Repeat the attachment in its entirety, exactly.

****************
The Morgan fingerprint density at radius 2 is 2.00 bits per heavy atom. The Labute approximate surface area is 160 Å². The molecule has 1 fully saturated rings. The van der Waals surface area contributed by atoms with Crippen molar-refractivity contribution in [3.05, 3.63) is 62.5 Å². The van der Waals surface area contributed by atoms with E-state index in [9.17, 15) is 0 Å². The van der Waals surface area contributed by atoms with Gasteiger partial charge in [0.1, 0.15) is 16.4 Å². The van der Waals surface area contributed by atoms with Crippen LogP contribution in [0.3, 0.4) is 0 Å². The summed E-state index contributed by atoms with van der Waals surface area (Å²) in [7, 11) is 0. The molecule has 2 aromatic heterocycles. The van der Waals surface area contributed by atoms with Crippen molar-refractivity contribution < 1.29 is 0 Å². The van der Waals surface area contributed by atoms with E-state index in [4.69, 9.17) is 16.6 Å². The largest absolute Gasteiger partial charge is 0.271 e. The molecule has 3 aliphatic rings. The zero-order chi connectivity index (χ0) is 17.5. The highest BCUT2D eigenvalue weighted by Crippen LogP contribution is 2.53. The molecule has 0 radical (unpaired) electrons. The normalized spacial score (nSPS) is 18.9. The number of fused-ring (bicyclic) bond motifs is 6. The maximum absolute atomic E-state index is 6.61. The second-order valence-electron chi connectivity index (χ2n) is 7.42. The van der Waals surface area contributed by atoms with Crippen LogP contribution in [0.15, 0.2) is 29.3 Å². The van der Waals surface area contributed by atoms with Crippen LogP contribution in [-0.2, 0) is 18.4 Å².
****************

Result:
The Morgan fingerprint density at radius 2 is 2.00 bits per heavy atom. The Labute approximate surface area is 160 Å². The molecule has 1 fully saturated rings. The van der Waals surface area contributed by atoms with Crippen molar-refractivity contribution in [3.05, 3.63) is 62.5 Å². The van der Waals surface area contributed by atoms with E-state index in [9.17, 15) is 0 Å². The van der Waals surface area contributed by atoms with Gasteiger partial charge in [0.1, 0.15) is 16.4 Å². The van der Waals surface area contributed by atoms with Crippen LogP contribution in [0.3, 0.4) is 0 Å². The summed E-state index contributed by atoms with van der Waals surface area (Å²) in [7, 11) is 0. The molecule has 2 aromatic heterocycles. The van der Waals surface area contributed by atoms with Crippen molar-refractivity contribution < 1.29 is 0 Å². The van der Waals surface area contributed by atoms with E-state index in [4.69, 9.17) is 16.6 Å². The largest absolute Gasteiger partial charge is 0.271 e. The molecule has 3 aliphatic rings. The zero-order chi connectivity index (χ0) is 17.5. The highest BCUT2D eigenvalue weighted by Crippen LogP contribution is 2.53. The molecule has 0 radical (unpaired) electrons. The normalized spacial score (nSPS) is 18.9. The number of fused-ring (bicyclic) bond motifs is 6. The maximum absolute atomic E-state index is 6.61. The second-order valence-electron chi connectivity index (χ2n) is 7.42. The van der Waals surface area contributed by atoms with Crippen LogP contribution in [0.15, 0.2) is 29.3 Å². The van der Waals surface area contributed by atoms with Crippen LogP contribution in [-0.2, 0) is 18.4 Å².